Friday, 18 December 2020

Irish Stout before WW II

Hah. Not about Scotland in WW II. It's Ireland's turn.

Though their is a connection with my Scottish research. I noticed the Irish stuff when looking for Scottish material. And thought that I may as well collect and use it. There being an Irish Stout section pencilled into my next book.

I’m including Ireland in this section for one simple reason: large quantities of Irish-brewed Stout were consumed in the UK. Mostly in the form of Guinness. Even though by the 1930s Guinness had constructed a new brewery in London, this did not produce enough beer to serve the shole of the country. The North of England and Scotland got their Guinness from Dublin. As did, logically enough, Northern Ireland.

Between the wars, Guinness, like breweries un the UK, seems to have stuck with the gravity bands of the last WW I price controls. Which basically made it uneconomic to brew a draught beer over 1055º.

You’ll see that at this point Guinness was not the “Dry” Stout it later became. With attenuation around 75%, rather than the 85% it was from the mi-1950s on.

Not sure why the Beamish & Crawford Stout is weaker than Guinness. It looks like it was in a lower price class. Were they trying to undercut Guinness on price in order to compete?

Irish Stout before WW II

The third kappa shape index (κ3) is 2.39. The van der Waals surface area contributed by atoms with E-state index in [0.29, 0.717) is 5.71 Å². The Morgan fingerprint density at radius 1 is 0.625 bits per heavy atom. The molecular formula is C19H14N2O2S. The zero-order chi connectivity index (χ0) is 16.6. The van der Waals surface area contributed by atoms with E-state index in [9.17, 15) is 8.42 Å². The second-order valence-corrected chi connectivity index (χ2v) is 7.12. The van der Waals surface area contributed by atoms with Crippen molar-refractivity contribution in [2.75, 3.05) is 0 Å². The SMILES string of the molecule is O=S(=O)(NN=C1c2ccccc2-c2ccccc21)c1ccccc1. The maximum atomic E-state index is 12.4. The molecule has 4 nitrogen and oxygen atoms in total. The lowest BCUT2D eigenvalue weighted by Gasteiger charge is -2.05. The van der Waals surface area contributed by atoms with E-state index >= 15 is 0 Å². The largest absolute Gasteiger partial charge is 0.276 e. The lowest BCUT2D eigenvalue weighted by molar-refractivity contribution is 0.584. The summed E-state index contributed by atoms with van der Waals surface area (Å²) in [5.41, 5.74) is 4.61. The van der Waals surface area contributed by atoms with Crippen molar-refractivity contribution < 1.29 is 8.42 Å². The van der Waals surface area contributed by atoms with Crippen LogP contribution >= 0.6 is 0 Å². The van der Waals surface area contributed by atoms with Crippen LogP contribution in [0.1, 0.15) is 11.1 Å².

Year Brewer Beer Price per pint (d) OG FG ABV App. Atten-uation
1934 Beamish & Crawford XXX Stout   1048      
1934 Beamish & Crawford Export   1073      
1935 Beamish & Crawford Irish Stout 9.5 1054.3 1013.4 5.32 75.32%
1936 Beamish & Crawford Stout   1047.7      
1936 Beamish & Crawford Irish Stout 8 1047.8 1013.8 4.41 71.13%
1937 Beamish & Crawford Irish Stout 8 1047.2 1014.1 4.29 70.13%
1933 Guinness Extra Stout 11 1054.6 1013.5 5.34 75.27%
1933 Guinness Extra Stout   1054.7 1012.7 5.47 76.78%
1933 Guinness Extra Stout   1055.2 1012.2 5.60 77.90%
1933 Guinness Extra Stout   1055.2 1012.4 5.57 77.54%
Truman Gravity Book held at the London Metropolitan Archives, document number B/THB/C/252.
"Classic Porter and Stout", by Roger Protz.
Whitbread Gravity book held at the London Metropolitan Archives, document number LMA/4453/D/02/001.




The Beer Nut said...

Undercutting Guinness on price is how Beamish has survived under both Scottish & Newcastle and latterly Heineken Ireland. "Pint of Social Welfare, please."

Ron Pattinson said...

Thanks Nut,

as I current dole recipient, I can totally relate.

So much fun to be back on the dole. I always thought this was my future. Annoying that those years of employment got in the way.